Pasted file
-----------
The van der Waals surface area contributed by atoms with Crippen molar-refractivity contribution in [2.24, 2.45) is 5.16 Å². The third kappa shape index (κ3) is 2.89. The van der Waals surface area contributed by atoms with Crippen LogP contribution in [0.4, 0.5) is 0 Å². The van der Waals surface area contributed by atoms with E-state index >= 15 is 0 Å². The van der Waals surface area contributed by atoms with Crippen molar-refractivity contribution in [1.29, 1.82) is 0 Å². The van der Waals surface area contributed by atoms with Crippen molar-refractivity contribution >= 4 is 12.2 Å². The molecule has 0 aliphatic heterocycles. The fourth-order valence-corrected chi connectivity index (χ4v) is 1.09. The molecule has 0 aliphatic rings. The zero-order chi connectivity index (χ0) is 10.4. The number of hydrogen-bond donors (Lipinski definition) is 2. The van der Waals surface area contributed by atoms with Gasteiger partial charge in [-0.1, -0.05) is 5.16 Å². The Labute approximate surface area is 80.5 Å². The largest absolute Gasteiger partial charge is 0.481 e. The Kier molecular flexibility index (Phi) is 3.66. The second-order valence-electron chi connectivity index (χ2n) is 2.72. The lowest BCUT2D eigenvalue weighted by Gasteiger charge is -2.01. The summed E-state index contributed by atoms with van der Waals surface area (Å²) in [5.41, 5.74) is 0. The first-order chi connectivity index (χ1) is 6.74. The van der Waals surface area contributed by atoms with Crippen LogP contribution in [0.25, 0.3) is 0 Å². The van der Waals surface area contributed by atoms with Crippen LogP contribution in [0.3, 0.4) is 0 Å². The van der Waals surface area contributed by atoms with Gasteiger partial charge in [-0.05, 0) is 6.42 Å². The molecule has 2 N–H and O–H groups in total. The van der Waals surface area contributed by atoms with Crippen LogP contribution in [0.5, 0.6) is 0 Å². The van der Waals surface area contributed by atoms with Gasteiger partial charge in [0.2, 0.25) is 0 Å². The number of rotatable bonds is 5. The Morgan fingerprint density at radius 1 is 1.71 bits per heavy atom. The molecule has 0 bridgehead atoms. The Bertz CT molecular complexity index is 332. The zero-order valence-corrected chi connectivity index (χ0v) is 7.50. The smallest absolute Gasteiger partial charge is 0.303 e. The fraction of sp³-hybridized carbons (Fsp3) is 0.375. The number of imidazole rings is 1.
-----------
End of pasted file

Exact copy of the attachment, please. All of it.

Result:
The van der Waals surface area contributed by atoms with Crippen molar-refractivity contribution in [2.24, 2.45) is 5.16 Å². The third kappa shape index (κ3) is 2.89. The van der Waals surface area contributed by atoms with Crippen LogP contribution in [0.4, 0.5) is 0 Å². The van der Waals surface area contributed by atoms with E-state index >= 15 is 0 Å². The van der Waals surface area contributed by atoms with Crippen molar-refractivity contribution in [1.29, 1.82) is 0 Å². The van der Waals surface area contributed by atoms with Crippen molar-refractivity contribution >= 4 is 12.2 Å². The molecule has 0 aliphatic heterocycles. The fourth-order valence-corrected chi connectivity index (χ4v) is 1.09. The molecule has 0 aliphatic rings. The zero-order chi connectivity index (χ0) is 10.4. The number of hydrogen-bond donors (Lipinski definition) is 2. The van der Waals surface area contributed by atoms with Gasteiger partial charge in [-0.1, -0.05) is 5.16 Å². The Labute approximate surface area is 80.5 Å². The largest absolute Gasteiger partial charge is 0.481 e. The Kier molecular flexibility index (Phi) is 3.66. The second-order valence-electron chi connectivity index (χ2n) is 2.72. The lowest BCUT2D eigenvalue weighted by Gasteiger charge is -2.01. The summed E-state index contributed by atoms with van der Waals surface area (Å²) in [5.41, 5.74) is 0. The first-order chi connectivity index (χ1) is 6.74. The van der Waals surface area contributed by atoms with Crippen LogP contribution in [0.25, 0.3) is 0 Å². The van der Waals surface area contributed by atoms with Crippen LogP contribution in [0.3, 0.4) is 0 Å². The van der Waals surface area contributed by atoms with Gasteiger partial charge in [-0.05, 0) is 6.42 Å². The molecule has 2 N–H and O–H groups in total. The van der Waals surface area contributed by atoms with Crippen LogP contribution in [0.5, 0.6) is 0 Å². The van der Waals surface area contributed by atoms with Gasteiger partial charge in [0.2, 0.25) is 0 Å². The number of rotatable bonds is 5. The Morgan fingerprint density at radius 1 is 1.71 bits per heavy atom. The molecule has 0 bridgehead atoms. The Bertz CT molecular complexity index is 332. The zero-order valence-corrected chi connectivity index (χ0v) is 7.50. The smallest absolute Gasteiger partial charge is 0.303 e. The fraction of sp³-hybridized carbons (Fsp3) is 0.375. The number of imidazole rings is 1.